SURVIVAL WINTERIZATION
OGLALA SIOUX VETERANS’ HOMES

Home Depot Foundation Foundation Grant 16163
Sept. 24 – Oct. 31, 2012

Native Americans live in substandard dwellings on the Pine Ridge Indian Reservation, many of these are the homes of veterans and their families. With the assistance of the Red Shirt community president and other knowledgeable members of the community at large, homes that are owned by veterans that were in need of help were identified. From interviews with the families, seven projects were identified in which the repair or replacement of damaged portions of their homes were approachable within the funds available in this grant. Other projects were added that affect the warmth and well being of the residences.

Projects in the homes of five Native American veterans, their families and two of their neighbors were completed Grant funds were used solely to purchase materials and cover delivery charges from the Scottsbluff, NE Home Depot Foundation. Projects were planned in three stages with separate orders from Home Depot Foundation.

Home #1 is a house where the old roofing was leaking and causing considerable damage to the interior walls and ceiling. One-half of the roof had been repaired previously. In this project, the other half was overlaid with new roofing panels and a ridge cap.

Old roof House #1 House #1 new roof
Roof of Home #1 showing deteriorated condition
of shingles prior to adding new roof panels.
Roof of Home #1 with new roofing panels
(green) and ridge cap (white)

 

Home #2. At the owner’s request, this house was insulated by the installation of two storm doors, front and back, and shrink plastic coverings, both indoors and outdoors, for one window. Ideally, a storm window would have been added to this window if one had been available. A difference in the house could be felt quickly.

Veteran in front of his home

Veteran posing by his new storm door

 

Home #3 is a trailer. The skirting around the base of the trailer was weather- worn and deteriorating allowing cold air to circulate under the trailer. It was replaced with long-lasting PVC roof panels. The owner also requested plastic shrink window kits for 11 windows which were provided.

Home #4 is a trailer with a wood frame addition. Weather damage to the addition roof and a missing outside door allowed rain and snow to make the room unusable. The roof was stripped of the old roofing and a new roof installed. A new front door with hardware was added.

Addition to trailer of house #4 Installation of new roofing New exterior door at house #4

Addition to trailer of Home #4. Note condition of roof and screen door, the only door present.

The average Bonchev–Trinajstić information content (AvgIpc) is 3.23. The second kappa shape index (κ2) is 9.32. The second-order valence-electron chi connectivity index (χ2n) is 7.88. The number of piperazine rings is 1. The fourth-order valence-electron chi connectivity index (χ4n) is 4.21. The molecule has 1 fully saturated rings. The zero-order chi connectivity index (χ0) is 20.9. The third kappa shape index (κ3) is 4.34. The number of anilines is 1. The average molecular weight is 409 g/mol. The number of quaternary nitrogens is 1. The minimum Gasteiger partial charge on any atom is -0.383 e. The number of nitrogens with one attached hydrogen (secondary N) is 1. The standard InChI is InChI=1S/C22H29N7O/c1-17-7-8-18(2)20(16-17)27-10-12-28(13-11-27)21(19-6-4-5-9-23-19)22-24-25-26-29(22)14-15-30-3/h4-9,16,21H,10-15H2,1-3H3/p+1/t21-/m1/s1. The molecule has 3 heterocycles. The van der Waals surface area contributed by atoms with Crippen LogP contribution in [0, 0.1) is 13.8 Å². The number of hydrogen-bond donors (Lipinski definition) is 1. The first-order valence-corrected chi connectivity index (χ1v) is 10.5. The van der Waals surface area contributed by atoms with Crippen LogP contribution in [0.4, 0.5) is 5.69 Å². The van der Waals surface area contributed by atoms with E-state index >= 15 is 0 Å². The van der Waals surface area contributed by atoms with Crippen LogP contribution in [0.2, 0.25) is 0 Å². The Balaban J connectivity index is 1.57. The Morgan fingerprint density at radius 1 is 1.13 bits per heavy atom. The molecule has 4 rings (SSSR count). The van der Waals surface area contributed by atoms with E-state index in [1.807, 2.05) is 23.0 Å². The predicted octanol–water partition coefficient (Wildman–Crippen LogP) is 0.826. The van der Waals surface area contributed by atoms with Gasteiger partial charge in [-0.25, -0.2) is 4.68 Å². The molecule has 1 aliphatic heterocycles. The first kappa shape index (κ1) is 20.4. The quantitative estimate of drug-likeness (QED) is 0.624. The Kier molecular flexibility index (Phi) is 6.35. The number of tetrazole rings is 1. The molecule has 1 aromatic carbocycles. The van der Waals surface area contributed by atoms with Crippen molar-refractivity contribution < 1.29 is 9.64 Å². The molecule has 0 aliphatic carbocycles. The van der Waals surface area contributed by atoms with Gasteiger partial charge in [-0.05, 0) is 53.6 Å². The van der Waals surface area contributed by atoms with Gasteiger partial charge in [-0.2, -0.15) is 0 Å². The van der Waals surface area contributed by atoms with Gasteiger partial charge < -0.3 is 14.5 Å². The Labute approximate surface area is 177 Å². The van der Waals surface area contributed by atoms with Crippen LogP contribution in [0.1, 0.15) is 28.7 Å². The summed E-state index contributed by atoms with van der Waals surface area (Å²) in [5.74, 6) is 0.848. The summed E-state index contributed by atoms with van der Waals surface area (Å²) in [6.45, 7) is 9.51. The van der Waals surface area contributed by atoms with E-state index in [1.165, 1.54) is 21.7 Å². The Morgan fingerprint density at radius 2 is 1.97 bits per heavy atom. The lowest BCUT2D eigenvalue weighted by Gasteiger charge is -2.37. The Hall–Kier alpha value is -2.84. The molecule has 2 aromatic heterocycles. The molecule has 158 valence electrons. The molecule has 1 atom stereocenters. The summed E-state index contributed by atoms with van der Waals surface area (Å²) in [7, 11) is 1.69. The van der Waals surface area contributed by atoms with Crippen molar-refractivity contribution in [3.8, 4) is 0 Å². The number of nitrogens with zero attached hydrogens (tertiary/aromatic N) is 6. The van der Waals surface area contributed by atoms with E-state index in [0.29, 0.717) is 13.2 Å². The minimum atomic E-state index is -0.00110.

Workers installing new roofing on trailer addition of Home #4.

New exterior door installed in trailer addition of Home #4. Door at right (open) is entrance to trailer.

 

Additionally, the occupant is wheel-chair limited and a ramp was added to the 9” drop between floors of the trailer and the addition.

Building wheel chair ramp

No longer constrained to the trailer, this person can now exit to the outdoors by himself.

Additional caulking supplies were provided for each home above.

Home #5. A well-worn floor in this house was replaced with laminate flooring. Large holes in the walls were covered with new drywall.

Installing New Floor Repairing Wall
Floor of Home #5 before and
after laying new laminate flooring.

Wall of Home #5 before and
after repairing damage with new drywall.

 

Home #6. This home needed a well pump to supply water. The pump and accessories were installed and hooked up; an electric water heater was also installed.

The project was completed by adding a water heater to house #7 without which the water company would not allow the hookup of an indoors water supply. All water to this time was carried in from an outdoor faucet.

The outcome of this grant-funded project was the improvements in the homes of Native American veterans and their families and neighbors that should make them more comfortable and livable during the extremes of weather conditions where they live. The work done was greatly appreciated as stated by the home owners.

Living in four separate communities on the reservation this project reinforced the presence of ONE Spirit throughout much of the reservation. Because much of the proposed work required considerable professional skill, a local carpenter with two helpers was employed, adding to the 54 hrs of volunteer help. This provided paid jobs in a community of very high unemployment. Finally, publicizing the results of this activity will expand our ability to further assist the people of Pine Ridge Indian Reservation.

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